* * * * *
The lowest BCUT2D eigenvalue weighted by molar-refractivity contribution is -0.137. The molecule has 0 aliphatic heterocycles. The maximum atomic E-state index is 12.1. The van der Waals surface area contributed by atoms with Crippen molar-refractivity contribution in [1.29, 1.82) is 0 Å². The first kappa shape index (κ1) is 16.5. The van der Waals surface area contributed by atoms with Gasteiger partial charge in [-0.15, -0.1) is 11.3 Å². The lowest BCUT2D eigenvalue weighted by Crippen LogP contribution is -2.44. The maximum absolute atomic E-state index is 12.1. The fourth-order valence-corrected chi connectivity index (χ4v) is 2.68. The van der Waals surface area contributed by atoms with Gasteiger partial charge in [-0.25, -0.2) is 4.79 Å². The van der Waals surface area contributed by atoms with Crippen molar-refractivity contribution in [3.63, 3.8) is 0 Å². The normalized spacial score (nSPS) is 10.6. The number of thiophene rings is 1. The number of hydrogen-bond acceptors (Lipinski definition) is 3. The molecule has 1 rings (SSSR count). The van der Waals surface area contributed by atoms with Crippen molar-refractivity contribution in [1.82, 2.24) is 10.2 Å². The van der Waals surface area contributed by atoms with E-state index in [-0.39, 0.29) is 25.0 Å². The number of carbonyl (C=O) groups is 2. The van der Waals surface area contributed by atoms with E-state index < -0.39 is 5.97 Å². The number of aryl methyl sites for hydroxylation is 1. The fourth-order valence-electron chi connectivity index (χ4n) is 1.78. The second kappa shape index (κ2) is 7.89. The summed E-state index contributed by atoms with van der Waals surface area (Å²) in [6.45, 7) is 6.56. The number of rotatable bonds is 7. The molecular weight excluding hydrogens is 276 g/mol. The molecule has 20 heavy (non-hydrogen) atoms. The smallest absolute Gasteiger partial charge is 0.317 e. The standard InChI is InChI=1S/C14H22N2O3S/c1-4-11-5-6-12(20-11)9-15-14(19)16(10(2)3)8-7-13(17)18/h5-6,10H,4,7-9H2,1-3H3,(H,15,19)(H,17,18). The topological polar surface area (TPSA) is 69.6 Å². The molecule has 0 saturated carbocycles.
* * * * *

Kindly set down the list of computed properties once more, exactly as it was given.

The lowest BCUT2D eigenvalue weighted by molar-refractivity contribution is -0.137. The molecule has 0 aliphatic heterocycles. The maximum atomic E-state index is 12.1. The van der Waals surface area contributed by atoms with Crippen molar-refractivity contribution in [1.29, 1.82) is 0 Å². The first kappa shape index (κ1) is 16.5. The van der Waals surface area contributed by atoms with Gasteiger partial charge in [-0.15, -0.1) is 11.3 Å². The lowest BCUT2D eigenvalue weighted by Crippen LogP contribution is -2.44. The maximum absolute atomic E-state index is 12.1. The fourth-order valence-corrected chi connectivity index (χ4v) is 2.68. The van der Waals surface area contributed by atoms with Gasteiger partial charge in [-0.25, -0.2) is 4.79 Å². The van der Waals surface area contributed by atoms with Crippen molar-refractivity contribution in [3.63, 3.8) is 0 Å². The normalized spacial score (nSPS) is 10.6. The number of thiophene rings is 1. The number of hydrogen-bond acceptors (Lipinski definition) is 3. The molecule has 1 rings (SSSR count). The van der Waals surface area contributed by atoms with Crippen molar-refractivity contribution in [1.82, 2.24) is 10.2 Å². The van der Waals surface area contributed by atoms with E-state index in [-0.39, 0.29) is 25.0 Å². The number of carbonyl (C=O) groups is 2. The van der Waals surface area contributed by atoms with E-state index < -0.39 is 5.97 Å². The number of aryl methyl sites for hydroxylation is 1. The fourth-order valence-electron chi connectivity index (χ4n) is 1.78. The second kappa shape index (κ2) is 7.89. The summed E-state index contributed by atoms with van der Waals surface area (Å²) in [6.45, 7) is 6.56. The number of rotatable bonds is 7. The molecular weight excluding hydrogens is 276 g/mol. The molecule has 20 heavy (non-hydrogen) atoms. The smallest absolute Gasteiger partial charge is 0.317 e. The standard InChI is InChI=1S/C14H22N2O3S/c1-4-11-5-6-12(20-11)9-15-14(19)16(10(2)3)8-7-13(17)18/h5-6,10H,4,7-9H2,1-3H3,(H,15,19)(H,17,18). The topological polar surface area (TPSA) is 69.6 Å². The molecule has 0 saturated carbocycles.